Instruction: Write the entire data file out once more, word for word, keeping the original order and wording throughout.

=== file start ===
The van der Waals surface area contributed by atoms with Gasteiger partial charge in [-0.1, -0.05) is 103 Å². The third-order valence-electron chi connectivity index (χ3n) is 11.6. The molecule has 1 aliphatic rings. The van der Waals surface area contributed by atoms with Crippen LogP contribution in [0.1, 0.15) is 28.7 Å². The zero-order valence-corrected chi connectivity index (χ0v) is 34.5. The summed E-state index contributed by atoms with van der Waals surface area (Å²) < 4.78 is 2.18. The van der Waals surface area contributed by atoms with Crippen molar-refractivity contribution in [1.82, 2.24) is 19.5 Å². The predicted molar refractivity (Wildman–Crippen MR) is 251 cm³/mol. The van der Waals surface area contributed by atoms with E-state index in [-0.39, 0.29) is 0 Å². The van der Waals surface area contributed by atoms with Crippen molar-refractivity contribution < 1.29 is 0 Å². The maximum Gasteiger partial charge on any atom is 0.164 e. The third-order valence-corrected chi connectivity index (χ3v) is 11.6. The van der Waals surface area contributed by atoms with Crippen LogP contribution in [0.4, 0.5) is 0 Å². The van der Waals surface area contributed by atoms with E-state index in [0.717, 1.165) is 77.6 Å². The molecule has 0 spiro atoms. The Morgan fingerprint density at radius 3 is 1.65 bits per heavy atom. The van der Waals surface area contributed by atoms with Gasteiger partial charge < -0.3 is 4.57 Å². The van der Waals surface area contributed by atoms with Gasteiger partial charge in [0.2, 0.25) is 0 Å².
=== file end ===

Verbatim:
The van der Waals surface area contributed by atoms with Gasteiger partial charge in [-0.1, -0.05) is 103 Å². The third-order valence-electron chi connectivity index (χ3n) is 11.6. The molecule has 1 aliphatic rings. The van der Waals surface area contributed by atoms with Crippen LogP contribution in [0.1, 0.15) is 28.7 Å². The zero-order valence-corrected chi connectivity index (χ0v) is 34.5. The summed E-state index contributed by atoms with van der Waals surface area (Å²) < 4.78 is 2.18. The van der Waals surface area contributed by atoms with Crippen molar-refractivity contribution in [1.82, 2.24) is 19.5 Å². The predicted molar refractivity (Wildman–Crippen MR) is 251 cm³/mol. The van der Waals surface area contributed by atoms with E-state index in [-0.39, 0.29) is 0 Å². The van der Waals surface area contributed by atoms with Crippen molar-refractivity contribution < 1.29 is 0 Å². The maximum Gasteiger partial charge on any atom is 0.164 e. The third-order valence-corrected chi connectivity index (χ3v) is 11.6. The van der Waals surface area contributed by atoms with Crippen LogP contribution in [0.4, 0.5) is 0 Å². The van der Waals surface area contributed by atoms with E-state index in [0.717, 1.165) is 77.6 Å². The molecule has 0 spiro atoms. The Morgan fingerprint density at radius 3 is 1.65 bits per heavy atom. The van der Waals surface area contributed by atoms with Gasteiger partial charge < -0.3 is 4.57 Å². The van der Waals surface area contributed by atoms with Gasteiger partial charge in [0.2, 0.25) is 0 Å².